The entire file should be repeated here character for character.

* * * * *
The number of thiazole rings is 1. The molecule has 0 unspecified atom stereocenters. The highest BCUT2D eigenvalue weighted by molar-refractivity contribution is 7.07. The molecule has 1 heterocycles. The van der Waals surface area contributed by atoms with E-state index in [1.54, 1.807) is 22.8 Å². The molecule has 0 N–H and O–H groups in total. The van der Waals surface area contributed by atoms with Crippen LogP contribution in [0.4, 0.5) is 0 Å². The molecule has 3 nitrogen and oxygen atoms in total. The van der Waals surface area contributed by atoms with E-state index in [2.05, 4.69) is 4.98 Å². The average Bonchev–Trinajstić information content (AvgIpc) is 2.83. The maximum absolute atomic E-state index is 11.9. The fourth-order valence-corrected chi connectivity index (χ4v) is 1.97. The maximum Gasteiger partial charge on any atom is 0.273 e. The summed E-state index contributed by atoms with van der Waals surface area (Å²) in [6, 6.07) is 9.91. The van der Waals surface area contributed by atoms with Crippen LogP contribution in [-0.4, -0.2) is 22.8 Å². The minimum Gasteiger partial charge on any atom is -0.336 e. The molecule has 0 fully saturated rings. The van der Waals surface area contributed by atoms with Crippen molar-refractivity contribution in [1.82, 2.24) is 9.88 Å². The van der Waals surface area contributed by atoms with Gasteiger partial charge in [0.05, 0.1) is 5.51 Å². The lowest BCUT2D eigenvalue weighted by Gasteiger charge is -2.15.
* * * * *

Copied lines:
The number of thiazole rings is 1. The molecule has 0 unspecified atom stereocenters. The highest BCUT2D eigenvalue weighted by molar-refractivity contribution is 7.07. The molecule has 1 heterocycles. The van der Waals surface area contributed by atoms with E-state index in [1.54, 1.807) is 22.8 Å². The molecule has 0 N–H and O–H groups in total. The van der Waals surface area contributed by atoms with Crippen LogP contribution in [0.4, 0.5) is 0 Å². The molecule has 3 nitrogen and oxygen atoms in total. The van der Waals surface area contributed by atoms with E-state index in [2.05, 4.69) is 4.98 Å². The average Bonchev–Trinajstić information content (AvgIpc) is 2.83. The maximum absolute atomic E-state index is 11.9. The fourth-order valence-corrected chi connectivity index (χ4v) is 1.97. The maximum Gasteiger partial charge on any atom is 0.273 e. The summed E-state index contributed by atoms with van der Waals surface area (Å²) in [6, 6.07) is 9.91. The van der Waals surface area contributed by atoms with Crippen LogP contribution in [-0.4, -0.2) is 22.8 Å². The minimum Gasteiger partial charge on any atom is -0.336 e. The molecule has 0 fully saturated rings. The van der Waals surface area contributed by atoms with Crippen molar-refractivity contribution in [1.82, 2.24) is 9.88 Å². The van der Waals surface area contributed by atoms with Gasteiger partial charge in [0.05, 0.1) is 5.51 Å². The lowest BCUT2D eigenvalue weighted by Gasteiger charge is -2.15.